A Short Piece
The personal side of “Monotheorism” by O.G. Rose
The argument of “Monotheorism” is basically that it’s human nature to see everything in terms of a single theory, a “theory of everything,” and though not every “macro-theory” is necessarily wrong, if we don’t fight our natural tendency to be “monotheoristic” (in favor of dialectic “polytheorism”), the likelihood of us being accurate in our monotheorism is very low. Here, I hope to point out that we tend to do the same thing in terms of explanations (notably regarding why people do what they do). This makes the problem personal.
When Dad forgets to pick up pizza, we tend to say “It’s because he’s forgetful” — a single explanation — versus “He’s forgetful, had a very busy day, and was thinking about if he was going to take us to the park later.” This second explanation, which entails multiple reasons, isn’t what we naturally do when we try to explain a situation: instead, we speak as if human motivations can be boiled down to one thing, which is rarely the case. It’s natural to focus on a single explanation — it would be bulky in a conversation to ourselves or others to list out every explanation every time — and arguably it’s usually harmless. Unfortunately, we tend to form our habits based on what we say, do, and think during times when it’s “harmless,” and those habits determine what we say, do, and think when it counts. We make our choices, but then our choices make us.
I see this play out in myself all the time. When someone asks me, “Why did x happen?” I naturally give a single answer. This suggests that what I said is the answer, and even if there are other factors and reasons, I suggest they mustn’t practically matter. I don’t naturally tend to reply with an answer that entails multiple reasons, let alone break down each contributing factor into percentages of how much they likely contributed to the outcome. Naturally, it doesn’t even occur to me that I should consider multiple possibilities; instead, I just say, “x is why,” and move on.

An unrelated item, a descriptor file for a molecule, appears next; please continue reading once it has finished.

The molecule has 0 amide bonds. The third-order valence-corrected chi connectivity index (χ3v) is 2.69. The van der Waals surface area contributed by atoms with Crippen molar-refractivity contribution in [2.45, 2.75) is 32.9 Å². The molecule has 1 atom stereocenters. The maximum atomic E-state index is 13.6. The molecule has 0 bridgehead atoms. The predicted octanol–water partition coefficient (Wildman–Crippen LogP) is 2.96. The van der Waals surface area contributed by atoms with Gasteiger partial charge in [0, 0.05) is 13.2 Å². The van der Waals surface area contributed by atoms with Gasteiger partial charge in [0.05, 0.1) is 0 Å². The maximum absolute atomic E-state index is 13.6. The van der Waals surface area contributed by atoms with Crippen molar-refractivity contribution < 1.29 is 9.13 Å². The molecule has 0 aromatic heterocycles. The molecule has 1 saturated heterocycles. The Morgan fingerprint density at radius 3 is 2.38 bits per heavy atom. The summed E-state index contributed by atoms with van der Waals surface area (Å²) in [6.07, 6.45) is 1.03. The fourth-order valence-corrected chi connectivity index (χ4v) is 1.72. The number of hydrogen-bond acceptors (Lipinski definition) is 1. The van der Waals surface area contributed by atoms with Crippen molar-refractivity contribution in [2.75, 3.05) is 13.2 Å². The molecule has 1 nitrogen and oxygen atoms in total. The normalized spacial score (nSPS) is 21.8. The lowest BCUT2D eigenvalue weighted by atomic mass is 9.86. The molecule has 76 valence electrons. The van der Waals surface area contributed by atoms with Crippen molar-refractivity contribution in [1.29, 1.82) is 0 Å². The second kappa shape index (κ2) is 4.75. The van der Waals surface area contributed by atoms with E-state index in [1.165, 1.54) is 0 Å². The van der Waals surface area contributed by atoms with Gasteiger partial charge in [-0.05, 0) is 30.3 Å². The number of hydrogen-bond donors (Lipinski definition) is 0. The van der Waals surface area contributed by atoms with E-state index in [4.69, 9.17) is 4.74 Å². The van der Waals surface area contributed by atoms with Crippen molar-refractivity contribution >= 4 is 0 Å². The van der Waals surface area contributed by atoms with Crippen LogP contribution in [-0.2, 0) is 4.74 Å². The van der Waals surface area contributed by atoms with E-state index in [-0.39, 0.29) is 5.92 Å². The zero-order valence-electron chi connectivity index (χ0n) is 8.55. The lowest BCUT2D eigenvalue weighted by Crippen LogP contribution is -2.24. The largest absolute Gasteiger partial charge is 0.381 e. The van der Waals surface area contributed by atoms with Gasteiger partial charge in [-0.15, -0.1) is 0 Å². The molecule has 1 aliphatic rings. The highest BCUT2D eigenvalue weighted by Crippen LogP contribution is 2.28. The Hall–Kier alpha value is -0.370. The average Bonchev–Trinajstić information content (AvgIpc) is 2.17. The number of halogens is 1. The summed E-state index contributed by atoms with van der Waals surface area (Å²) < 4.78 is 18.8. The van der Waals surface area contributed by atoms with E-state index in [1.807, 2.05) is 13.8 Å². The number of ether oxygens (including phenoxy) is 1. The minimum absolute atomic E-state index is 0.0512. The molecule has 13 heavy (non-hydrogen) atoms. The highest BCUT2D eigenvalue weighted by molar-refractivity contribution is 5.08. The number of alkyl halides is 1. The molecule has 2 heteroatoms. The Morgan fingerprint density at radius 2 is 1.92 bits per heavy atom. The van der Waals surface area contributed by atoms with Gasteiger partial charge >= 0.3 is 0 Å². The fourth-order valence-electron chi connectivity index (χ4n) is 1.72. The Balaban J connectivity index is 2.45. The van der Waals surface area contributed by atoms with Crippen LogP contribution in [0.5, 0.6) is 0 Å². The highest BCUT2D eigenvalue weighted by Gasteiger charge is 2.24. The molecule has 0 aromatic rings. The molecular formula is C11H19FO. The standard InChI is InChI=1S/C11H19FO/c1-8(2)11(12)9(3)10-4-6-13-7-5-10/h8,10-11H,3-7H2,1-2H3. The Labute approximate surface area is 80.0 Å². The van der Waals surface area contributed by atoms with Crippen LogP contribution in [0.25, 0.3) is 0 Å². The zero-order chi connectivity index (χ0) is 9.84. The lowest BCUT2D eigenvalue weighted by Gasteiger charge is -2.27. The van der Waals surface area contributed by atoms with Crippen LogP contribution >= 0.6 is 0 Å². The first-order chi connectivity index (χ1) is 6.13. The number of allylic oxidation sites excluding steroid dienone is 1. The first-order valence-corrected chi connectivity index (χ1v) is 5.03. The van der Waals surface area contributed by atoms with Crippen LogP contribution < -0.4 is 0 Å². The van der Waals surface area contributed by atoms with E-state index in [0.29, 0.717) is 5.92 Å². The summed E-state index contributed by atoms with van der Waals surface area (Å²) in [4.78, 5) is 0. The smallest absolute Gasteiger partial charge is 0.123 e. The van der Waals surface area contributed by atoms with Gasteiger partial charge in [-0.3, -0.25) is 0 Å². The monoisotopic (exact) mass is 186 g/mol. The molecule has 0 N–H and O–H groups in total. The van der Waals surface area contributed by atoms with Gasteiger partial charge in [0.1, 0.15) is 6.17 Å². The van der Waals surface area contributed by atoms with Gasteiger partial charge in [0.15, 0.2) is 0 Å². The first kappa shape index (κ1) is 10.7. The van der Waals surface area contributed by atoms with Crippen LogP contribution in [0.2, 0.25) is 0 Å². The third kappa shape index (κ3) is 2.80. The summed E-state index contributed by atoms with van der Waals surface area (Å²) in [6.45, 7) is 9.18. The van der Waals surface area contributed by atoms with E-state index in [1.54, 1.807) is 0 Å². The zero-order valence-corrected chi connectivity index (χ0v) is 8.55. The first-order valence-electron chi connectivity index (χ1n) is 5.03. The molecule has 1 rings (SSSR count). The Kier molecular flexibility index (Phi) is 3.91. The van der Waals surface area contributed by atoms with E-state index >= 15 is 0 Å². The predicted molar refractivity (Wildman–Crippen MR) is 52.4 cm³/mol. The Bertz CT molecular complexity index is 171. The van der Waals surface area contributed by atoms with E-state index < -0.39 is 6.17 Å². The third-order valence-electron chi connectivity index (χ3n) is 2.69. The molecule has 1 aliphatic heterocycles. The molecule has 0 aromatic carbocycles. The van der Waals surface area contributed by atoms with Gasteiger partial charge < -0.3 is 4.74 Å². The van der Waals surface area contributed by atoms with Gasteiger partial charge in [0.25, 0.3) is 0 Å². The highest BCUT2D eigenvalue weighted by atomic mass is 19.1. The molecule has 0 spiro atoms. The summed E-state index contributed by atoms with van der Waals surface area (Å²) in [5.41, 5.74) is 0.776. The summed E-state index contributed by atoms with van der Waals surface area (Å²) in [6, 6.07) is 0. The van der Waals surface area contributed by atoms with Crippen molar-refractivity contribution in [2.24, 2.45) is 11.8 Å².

The essay “Monotheorism” hopefully makes the case clear for why this is so problematic when it comes to understanding the universe. Here, I want to focus for a moment on why monoexplanations deny the humanity of people. Basically, monoexplanations treat people like they’re flat and simple; generally, they’re degrading and prone to cause drama.
Human motivations are complex. Why people work the jobs they do can be a mixture of reasons like “I don’t mind it,” “It provides for the family,” “I learn some skills,” and so on. Naturally though, we tend to assume linear and simplistic explanations (or at least reflect such in speech), and basically claim that if a person is working x job, he or she “must like it.” And perhaps there is truth to this, but the problematic step is acting like this explanation “explains the whole of it” — a dangerous and natural step.
First, if the person is making sacrifices to work that job, this “monoexplanation” will fail to appreciate what the person has undergone. Second, just because a person says that “they like x,” it doesn’t mean that they would do x “if they were totally free” (often, people mean “I like x job given that I have to work”). Again, the reasons people do what they do are complex: if we offer a single explanation, at best, we’re likely incomplete.
There is something “flat” and even offensive about monoexplanations, and it’s not surprising they can hurt people when we understand their actions and lives in such terms. Monoexplanations treat people two-dimensionally, as if they are easy to understand, and it’s perhaps because our brains want to believe people are easy to understand that our brains make this mistake. But people are vast and complex, and the more we learn about them, the more we find there is yet more to know.
We should learn to think twice.
If we understand people in terms of “monotheories” and “monoexplanations,” the ideas of people we store in our minds will likely leave the people behind. If our goal is to love others but we don’t recognize how monoexplanations can threaten that goal, we will likely carry out our goal in a way that makes the goal unachievable. With wisdom though, we can avoid irony: how we understand the world won’t be why the world always feels misunderstood.